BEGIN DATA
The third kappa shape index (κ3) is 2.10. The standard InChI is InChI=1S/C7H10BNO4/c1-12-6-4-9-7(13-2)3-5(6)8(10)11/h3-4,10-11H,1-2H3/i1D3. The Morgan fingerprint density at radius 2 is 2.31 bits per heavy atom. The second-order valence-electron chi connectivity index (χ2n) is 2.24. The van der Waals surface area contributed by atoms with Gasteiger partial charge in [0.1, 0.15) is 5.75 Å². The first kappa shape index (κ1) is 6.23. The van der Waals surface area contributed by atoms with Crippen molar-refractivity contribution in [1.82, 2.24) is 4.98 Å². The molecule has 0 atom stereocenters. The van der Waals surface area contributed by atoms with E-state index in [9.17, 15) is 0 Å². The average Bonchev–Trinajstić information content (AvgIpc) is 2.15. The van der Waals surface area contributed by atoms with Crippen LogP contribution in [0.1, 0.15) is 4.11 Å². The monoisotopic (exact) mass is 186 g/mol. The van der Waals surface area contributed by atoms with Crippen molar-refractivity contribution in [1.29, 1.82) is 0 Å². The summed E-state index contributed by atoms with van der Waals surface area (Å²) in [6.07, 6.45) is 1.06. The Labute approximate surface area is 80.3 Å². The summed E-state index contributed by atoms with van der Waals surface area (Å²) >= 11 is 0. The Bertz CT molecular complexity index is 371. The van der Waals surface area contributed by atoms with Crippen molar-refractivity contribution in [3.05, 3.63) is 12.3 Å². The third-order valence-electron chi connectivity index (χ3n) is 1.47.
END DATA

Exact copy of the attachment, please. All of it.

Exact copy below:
The third kappa shape index (κ3) is 2.10. The standard InChI is InChI=1S/C7H10BNO4/c1-12-6-4-9-7(13-2)3-5(6)8(10)11/h3-4,10-11H,1-2H3/i1D3. The Morgan fingerprint density at radius 2 is 2.31 bits per heavy atom. The second-order valence-electron chi connectivity index (χ2n) is 2.24. The van der Waals surface area contributed by atoms with Gasteiger partial charge in [0.1, 0.15) is 5.75 Å². The first kappa shape index (κ1) is 6.23. The van der Waals surface area contributed by atoms with Crippen molar-refractivity contribution in [1.82, 2.24) is 4.98 Å². The molecule has 0 atom stereocenters. The van der Waals surface area contributed by atoms with E-state index in [9.17, 15) is 0 Å². The average Bonchev–Trinajstić information content (AvgIpc) is 2.15. The van der Waals surface area contributed by atoms with Crippen LogP contribution in [0.1, 0.15) is 4.11 Å². The monoisotopic (exact) mass is 186 g/mol. The van der Waals surface area contributed by atoms with Crippen molar-refractivity contribution in [1.29, 1.82) is 0 Å². The summed E-state index contributed by atoms with van der Waals surface area (Å²) in [6.07, 6.45) is 1.06. The Labute approximate surface area is 80.3 Å². The summed E-state index contributed by atoms with van der Waals surface area (Å²) >= 11 is 0. The Bertz CT molecular complexity index is 371. The van der Waals surface area contributed by atoms with Crippen molar-refractivity contribution in [3.05, 3.63) is 12.3 Å². The third-order valence-electron chi connectivity index (χ3n) is 1.47.